This is one of a series of articles from our new feature ‘Background briefing: The Divided Island‘. It is a comprehensive interactive information guide on the Cyprus problem.
In 1964, US president Lyndon Johnson tasked Dean Acheson, a former secretary of state, to see how the Cyprus problem could be solved.
Johnson was concerned that instability (intercommunal violence) on the strategically-located island could lead to war between Greece and Turkey – the US’s allies in Nato – and so weaken the alliance’s south-eastern flank.
The resulting “Acheson Plan” envisaged the union of Cyprus and Greece, while up to three cantons would be established for the Turkish Cypriots, over which they would have full administrative control.
Turkey would be able to establish a large sovereign military base in the Karpas in perpetuity.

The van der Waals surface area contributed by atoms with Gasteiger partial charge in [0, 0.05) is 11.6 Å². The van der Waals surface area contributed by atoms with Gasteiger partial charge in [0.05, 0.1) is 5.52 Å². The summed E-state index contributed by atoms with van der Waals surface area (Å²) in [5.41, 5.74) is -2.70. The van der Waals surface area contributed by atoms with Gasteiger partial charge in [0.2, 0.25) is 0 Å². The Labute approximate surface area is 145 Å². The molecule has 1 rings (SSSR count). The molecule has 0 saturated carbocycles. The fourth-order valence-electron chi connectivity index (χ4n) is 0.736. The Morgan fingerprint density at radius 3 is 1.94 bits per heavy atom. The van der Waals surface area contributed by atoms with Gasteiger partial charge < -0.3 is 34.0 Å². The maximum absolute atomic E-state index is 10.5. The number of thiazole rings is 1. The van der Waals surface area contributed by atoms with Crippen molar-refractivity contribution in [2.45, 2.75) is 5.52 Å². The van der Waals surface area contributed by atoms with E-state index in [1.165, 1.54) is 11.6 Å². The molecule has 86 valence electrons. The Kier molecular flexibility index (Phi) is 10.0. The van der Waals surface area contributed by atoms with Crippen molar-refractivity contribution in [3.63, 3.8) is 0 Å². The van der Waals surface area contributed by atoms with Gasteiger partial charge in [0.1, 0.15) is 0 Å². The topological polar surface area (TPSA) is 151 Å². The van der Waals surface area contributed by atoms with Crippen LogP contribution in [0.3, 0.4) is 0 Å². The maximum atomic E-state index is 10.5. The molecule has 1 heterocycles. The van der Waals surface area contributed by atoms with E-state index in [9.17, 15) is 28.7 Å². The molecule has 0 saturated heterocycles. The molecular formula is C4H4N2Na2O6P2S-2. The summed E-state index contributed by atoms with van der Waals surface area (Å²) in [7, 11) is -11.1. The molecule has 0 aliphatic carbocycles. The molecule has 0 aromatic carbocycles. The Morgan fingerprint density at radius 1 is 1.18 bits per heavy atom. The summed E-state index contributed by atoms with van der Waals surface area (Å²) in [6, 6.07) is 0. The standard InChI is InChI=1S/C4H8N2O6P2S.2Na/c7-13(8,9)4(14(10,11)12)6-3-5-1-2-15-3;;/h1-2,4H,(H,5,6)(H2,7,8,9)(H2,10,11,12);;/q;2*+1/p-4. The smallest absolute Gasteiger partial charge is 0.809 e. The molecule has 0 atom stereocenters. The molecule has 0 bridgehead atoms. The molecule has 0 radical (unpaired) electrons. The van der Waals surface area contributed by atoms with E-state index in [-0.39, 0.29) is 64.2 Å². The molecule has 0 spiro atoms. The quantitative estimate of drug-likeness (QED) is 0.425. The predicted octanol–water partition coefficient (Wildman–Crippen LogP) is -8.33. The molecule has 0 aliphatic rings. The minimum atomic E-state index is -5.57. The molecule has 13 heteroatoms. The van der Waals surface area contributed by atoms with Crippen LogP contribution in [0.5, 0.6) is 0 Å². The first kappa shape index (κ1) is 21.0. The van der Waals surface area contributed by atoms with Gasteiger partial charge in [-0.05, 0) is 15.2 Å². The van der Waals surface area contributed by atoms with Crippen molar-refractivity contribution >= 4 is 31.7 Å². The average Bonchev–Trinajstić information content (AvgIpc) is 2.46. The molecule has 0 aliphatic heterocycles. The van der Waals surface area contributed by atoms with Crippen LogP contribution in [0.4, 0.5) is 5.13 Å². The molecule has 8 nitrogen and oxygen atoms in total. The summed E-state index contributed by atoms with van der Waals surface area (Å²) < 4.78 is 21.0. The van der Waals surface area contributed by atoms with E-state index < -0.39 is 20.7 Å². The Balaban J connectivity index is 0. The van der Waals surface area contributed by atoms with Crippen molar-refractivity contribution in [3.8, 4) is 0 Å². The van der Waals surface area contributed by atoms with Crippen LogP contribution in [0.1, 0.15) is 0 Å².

Archbishop Makarios – Cyprus’ president and the Greek Cypriot leader –promptly rejected the plan, saying that a sovereign Turkish base on the island would limit enosis and give Ankara too much say in Cyprus’ affairs.
The US swiftly revised its proposals: Turkey would instead have a 50-year lease on a smaller base and which would not be sovereign. This time, the proposals were rejected by both Turkey and by the Greek Cypriots, who believed it called for a modified form of partition.